1. Railroading was not CSX Corporation’s major business, unlike Conrail. CSX was a diversified transportation company that provided in addition to railroad services: intermodal service, ocean container shipping, barging, and contract logistics services. CSX’s railroad subsidiary controlled 38.5% of the Eastern rail freight market (the largest share of the three Eastern Class 1 railroads) at the time before the merger. CSX’s main competitor in the railroad industry was Norfolk Southern, regarded as the most efficient and best-managed railroad in the US. By acquiring Conrail, CSX would be able to create an entity with more than $8.5 billion in revenue from railroading and control almost 70% of the Eastern Market. Additional revenue would also be obtainable since the acquisition would enable a cost reduction yielding an additional $370 million to annual operating income by the year 2000, and projections led many to believe that revenue increases would yield an additional $180 million. The merger would improve the entity’s competitive position by enabling CSX-Conrail to facilitate long-haul, contiguous, and low cost service between the Southern, Northeast, and Midwest ports. Also, the combined entity would be able to become more competitive because of cost reduction.
Ba=(D/V)*Bd+(E/V)*Be D=2765 for CSX E=212.5(# of shares outstanding for CSX) * 46.75(stock price per share)=9,934.4 V=9934.4+2765= 12,699.4
Ba=(2,765/12699.4)*.1+(9934.4/12699.4)*1.35=.02+1.06=1.08 for CSX
Ba=(2094/7589)*.1+(5495/7589)*1.3=.03+.94=.97 for Conrail
We have just found Ra to discount cash flows for Conrail with based on
average Ba from Conrail and CSX.
Growth Rate (g)=3% (from Exhibit 7)
EBIT Projections for combined entities (From exhibit 7)
Year 1: 0 Year 2: 188 Year 3: 396 Year 4: 550 Year 5: 567
Year 2: 188*.35=65.8, 188-65.8=122.2
Year 3: 396*.35=138.6, 396-138.6=257.4
Year 4: 550*.35=192.5, 550-192.5=357.5
Year 5: 567*.35=198.45, 567-198.45=368.55
Terminal Value= 368.55*(1+.03)/(.128-.03)= 3873.535714
PV of Cash flows: 122.2/(1.128)^2+257.4/(1.128)^3+357.5/(1.128)^4+368.55(1.128)^5=1169.244
PV of terminal Value:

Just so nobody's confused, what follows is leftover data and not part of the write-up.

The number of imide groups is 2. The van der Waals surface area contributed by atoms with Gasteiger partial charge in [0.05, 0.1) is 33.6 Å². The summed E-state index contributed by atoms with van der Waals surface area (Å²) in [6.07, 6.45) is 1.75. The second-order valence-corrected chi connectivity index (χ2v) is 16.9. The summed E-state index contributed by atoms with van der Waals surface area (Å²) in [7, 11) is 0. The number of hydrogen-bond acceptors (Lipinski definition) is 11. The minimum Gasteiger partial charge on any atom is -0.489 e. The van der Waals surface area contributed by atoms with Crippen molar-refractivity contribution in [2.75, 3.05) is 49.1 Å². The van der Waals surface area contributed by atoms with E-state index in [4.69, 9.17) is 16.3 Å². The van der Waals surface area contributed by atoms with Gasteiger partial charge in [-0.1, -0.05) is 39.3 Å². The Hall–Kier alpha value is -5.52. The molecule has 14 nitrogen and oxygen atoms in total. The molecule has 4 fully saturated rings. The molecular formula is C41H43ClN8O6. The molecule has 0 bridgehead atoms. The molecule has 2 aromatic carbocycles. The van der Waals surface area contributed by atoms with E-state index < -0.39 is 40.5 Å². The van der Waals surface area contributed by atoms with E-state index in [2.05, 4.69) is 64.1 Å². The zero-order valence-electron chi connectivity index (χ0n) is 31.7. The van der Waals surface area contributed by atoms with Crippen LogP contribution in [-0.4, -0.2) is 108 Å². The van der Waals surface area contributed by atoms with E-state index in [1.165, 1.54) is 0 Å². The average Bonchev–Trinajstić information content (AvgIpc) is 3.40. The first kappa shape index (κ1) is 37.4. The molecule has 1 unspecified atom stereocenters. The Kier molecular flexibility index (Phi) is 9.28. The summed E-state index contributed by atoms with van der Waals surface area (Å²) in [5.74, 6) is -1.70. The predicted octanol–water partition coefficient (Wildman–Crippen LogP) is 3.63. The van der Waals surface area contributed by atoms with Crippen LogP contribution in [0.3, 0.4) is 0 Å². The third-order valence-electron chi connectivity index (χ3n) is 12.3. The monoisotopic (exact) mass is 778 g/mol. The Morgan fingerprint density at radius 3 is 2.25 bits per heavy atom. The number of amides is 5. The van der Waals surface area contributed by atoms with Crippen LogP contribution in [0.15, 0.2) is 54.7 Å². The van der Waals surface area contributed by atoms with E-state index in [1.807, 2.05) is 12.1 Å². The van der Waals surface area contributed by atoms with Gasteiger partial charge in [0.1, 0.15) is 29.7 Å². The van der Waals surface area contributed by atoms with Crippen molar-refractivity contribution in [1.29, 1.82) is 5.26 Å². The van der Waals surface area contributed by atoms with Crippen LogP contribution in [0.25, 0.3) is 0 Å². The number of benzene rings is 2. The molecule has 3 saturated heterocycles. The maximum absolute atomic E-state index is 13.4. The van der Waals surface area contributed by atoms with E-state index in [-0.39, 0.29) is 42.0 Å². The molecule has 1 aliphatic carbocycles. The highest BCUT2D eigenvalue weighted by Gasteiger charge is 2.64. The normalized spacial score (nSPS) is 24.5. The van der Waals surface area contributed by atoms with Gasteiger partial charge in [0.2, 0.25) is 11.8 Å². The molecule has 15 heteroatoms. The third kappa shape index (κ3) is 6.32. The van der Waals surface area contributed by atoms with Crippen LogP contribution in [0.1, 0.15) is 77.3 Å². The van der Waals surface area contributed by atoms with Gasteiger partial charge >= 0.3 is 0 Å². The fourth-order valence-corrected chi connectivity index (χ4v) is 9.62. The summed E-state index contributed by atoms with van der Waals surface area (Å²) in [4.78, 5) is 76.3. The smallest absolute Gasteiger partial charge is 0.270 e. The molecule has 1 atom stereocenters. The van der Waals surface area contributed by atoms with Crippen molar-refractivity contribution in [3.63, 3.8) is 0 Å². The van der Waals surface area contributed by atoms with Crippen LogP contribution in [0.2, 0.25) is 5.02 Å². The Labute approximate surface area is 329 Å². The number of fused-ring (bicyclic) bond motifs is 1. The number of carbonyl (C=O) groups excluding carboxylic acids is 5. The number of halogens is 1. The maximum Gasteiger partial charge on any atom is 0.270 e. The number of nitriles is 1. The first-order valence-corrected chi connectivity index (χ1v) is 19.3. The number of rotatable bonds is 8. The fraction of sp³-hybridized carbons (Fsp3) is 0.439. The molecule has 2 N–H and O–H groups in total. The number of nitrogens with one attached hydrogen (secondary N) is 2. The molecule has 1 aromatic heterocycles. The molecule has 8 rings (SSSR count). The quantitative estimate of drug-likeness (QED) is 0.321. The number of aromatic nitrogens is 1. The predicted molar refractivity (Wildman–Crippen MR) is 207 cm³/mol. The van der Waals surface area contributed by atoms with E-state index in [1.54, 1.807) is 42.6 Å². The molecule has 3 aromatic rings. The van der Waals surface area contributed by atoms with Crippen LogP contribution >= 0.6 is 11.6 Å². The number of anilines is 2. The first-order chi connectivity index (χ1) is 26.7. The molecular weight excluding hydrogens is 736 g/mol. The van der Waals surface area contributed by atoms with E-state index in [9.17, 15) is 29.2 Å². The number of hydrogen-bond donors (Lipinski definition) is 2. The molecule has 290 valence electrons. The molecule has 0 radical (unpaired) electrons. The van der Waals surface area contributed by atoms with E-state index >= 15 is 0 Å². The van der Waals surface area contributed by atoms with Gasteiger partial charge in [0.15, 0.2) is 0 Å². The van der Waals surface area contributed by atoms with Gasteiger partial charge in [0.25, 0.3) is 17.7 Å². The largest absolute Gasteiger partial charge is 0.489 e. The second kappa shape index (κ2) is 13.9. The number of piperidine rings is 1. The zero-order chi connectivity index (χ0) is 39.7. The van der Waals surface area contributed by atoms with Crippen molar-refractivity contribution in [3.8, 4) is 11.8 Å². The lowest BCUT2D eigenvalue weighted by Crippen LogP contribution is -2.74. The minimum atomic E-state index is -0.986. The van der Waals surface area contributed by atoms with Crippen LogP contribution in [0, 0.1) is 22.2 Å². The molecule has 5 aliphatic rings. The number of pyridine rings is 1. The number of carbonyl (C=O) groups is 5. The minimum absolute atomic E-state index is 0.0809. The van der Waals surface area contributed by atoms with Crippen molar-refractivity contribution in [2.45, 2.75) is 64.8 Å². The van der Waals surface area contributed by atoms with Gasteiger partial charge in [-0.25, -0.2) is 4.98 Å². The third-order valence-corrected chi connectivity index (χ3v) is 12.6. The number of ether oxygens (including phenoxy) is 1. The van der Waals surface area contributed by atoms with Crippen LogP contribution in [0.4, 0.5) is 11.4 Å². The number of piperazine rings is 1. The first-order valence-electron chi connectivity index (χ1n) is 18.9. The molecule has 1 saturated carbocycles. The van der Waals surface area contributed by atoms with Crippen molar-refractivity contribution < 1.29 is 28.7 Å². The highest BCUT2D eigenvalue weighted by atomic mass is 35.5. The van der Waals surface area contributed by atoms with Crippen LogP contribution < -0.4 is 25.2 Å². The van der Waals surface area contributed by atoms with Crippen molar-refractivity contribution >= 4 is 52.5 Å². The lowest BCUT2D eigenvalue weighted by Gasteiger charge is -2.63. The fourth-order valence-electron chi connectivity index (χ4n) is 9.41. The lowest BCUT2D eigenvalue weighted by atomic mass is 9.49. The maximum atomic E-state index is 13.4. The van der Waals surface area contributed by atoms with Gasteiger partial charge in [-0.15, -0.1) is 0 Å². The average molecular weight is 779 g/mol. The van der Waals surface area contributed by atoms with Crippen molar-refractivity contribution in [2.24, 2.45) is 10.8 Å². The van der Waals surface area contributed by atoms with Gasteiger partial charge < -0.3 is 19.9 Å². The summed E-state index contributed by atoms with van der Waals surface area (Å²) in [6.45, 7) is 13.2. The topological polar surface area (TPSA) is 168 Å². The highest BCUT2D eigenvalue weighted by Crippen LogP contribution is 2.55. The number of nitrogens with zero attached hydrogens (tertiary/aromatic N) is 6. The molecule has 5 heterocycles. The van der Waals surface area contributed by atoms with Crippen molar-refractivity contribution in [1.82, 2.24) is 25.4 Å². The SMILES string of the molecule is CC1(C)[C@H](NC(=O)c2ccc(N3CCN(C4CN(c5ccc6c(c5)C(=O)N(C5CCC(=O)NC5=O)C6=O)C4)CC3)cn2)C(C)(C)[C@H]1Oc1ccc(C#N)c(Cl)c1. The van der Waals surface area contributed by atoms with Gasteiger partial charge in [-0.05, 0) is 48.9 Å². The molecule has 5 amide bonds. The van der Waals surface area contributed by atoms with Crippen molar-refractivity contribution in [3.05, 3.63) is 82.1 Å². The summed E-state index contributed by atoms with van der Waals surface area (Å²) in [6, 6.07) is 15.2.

Total Enterprise Value: 1169.244+2121.107=3290.35
Price Conrail should pay for CSX= 71+36.36=$107.36 per share
2. A) The two-tiered offer was made by CSX in order to deal with the regulations and financial concerns with acquiring a railroad industry at the time. The first tier offer of $92.50 per share could be used to gain a majority control of the stock. The remaining shareholders would be forced to accept a lower value for the shares in the form of a stock swap, which would then enable the company to save cash. Since the merger was occurring in Pennsylvania, there were other requirements, which was why the first offer
was split in two stages. CSX purchased 19.9% of shares with first offer, thus forcing Conrail Shareholders to vote in order to opt out. CSX would control 35.5% of acquisition shares and would thus only need 14.6% of management’s shares to vote in favor of opting out for vote to pass. Conrail then granted CSX the option to purchase shares at $92.50. This would influence shareholders to vote for the opt-out provision. The remaining 60% of Conrail’s shares would then be bought at a lower value through a back end offer. This two-tiered offer would reduce the overall value that CSX would have to pay in order to acquire Conrail.
B) The No-Talk clause stated that Conrail was unable to engage in merger talks for 6 months unless the following conditions were met:
1) The offer being considered was necessary in order to meet responsibilities towards shareholders.
2) Another offer was to surface, which made it unlikely that CSX could complete the merger or win the opt-out vote.
The No-Talk clause made sure of the fact that CSX’s investment was worthwhile since it decreased the possibility of another bidder emerging. Pennsylvania law gave the Board of Directors more freedom than compared to other states, which increased the chances of Conrail considering other offers. Although this would be a positive development for Conrail since the opportunity to achieve a better value for shareholders would be strengthened, but it would hurt CSX since they would have to compete with new bidders.
The Lock-Up options gave CSX the ability to buy 15.96 million newly issued common stock shares of Conrail for $92.50 per share. This helped ensure that CSX would be able to sustain their ownership of Conrail. This also prevented Conrail from selling shares to another buyer, in turn reducing the chances of a bidding war.
The Break-Up fee was $300 million. This ensured that CSX would not lose money invested in regards to fees associated with the acquisition. This would hinder Conrail’s options of looking into other bids, since they would have to be at least $300 million more to account for loss of breaking up
Conrail was forced to relinquish its Poison Pill clause, which allowed current shareholders to buy discounted shares in order to maintain ownership. This helped CSX gain ownership of the company since it was difficult for current shareholders to fight the acquisition. This also reduced costs and time with the acquisition procedure.
3.Since there is no other bidder for shares, if the deal does get voted in, the second tier offer of $89.07 per share is less than the first-tier offer $92.50 resulting in a difference of $3.43. This can add up to a large sum of money that can be lost if shares were sold at second tier offer rather than first tier. If the deal doesn’t go through, it still makes sense to sell your share at $92.50 because if the vote doesn’t pass for merger, then share price for Conrail is back to $71.